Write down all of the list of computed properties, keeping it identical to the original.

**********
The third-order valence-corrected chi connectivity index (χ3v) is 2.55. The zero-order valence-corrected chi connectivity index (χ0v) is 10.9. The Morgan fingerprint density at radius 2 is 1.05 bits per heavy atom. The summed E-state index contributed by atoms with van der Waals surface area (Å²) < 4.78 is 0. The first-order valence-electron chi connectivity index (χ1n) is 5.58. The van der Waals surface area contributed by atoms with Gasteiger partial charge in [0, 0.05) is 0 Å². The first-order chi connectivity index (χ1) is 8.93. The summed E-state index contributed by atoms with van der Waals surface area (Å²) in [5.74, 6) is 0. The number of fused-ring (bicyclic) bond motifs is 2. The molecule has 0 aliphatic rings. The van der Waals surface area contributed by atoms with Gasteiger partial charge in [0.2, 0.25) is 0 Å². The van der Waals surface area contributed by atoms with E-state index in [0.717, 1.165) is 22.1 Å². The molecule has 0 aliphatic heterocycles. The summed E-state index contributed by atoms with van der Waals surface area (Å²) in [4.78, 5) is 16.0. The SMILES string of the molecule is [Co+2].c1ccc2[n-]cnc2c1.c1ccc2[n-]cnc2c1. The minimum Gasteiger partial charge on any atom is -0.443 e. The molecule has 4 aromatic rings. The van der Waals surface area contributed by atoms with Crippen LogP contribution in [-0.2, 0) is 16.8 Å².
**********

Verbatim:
The third-order valence-corrected chi connectivity index (χ3v) is 2.55. The zero-order valence-corrected chi connectivity index (χ0v) is 10.9. The Morgan fingerprint density at radius 2 is 1.05 bits per heavy atom. The summed E-state index contributed by atoms with van der Waals surface area (Å²) < 4.78 is 0. The first-order valence-electron chi connectivity index (χ1n) is 5.58. The van der Waals surface area contributed by atoms with Gasteiger partial charge in [0, 0.05) is 0 Å². The first-order chi connectivity index (χ1) is 8.93. The summed E-state index contributed by atoms with van der Waals surface area (Å²) in [5.74, 6) is 0. The number of fused-ring (bicyclic) bond motifs is 2. The molecule has 0 aliphatic rings. The van der Waals surface area contributed by atoms with Gasteiger partial charge in [0.2, 0.25) is 0 Å². The van der Waals surface area contributed by atoms with E-state index in [0.717, 1.165) is 22.1 Å². The molecule has 0 aliphatic heterocycles. The summed E-state index contributed by atoms with van der Waals surface area (Å²) in [4.78, 5) is 16.0. The SMILES string of the molecule is [Co+2].c1ccc2[n-]cnc2c1.c1ccc2[n-]cnc2c1. The minimum Gasteiger partial charge on any atom is -0.443 e. The molecule has 4 aromatic rings. The van der Waals surface area contributed by atoms with Crippen LogP contribution in [-0.2, 0) is 16.8 Å².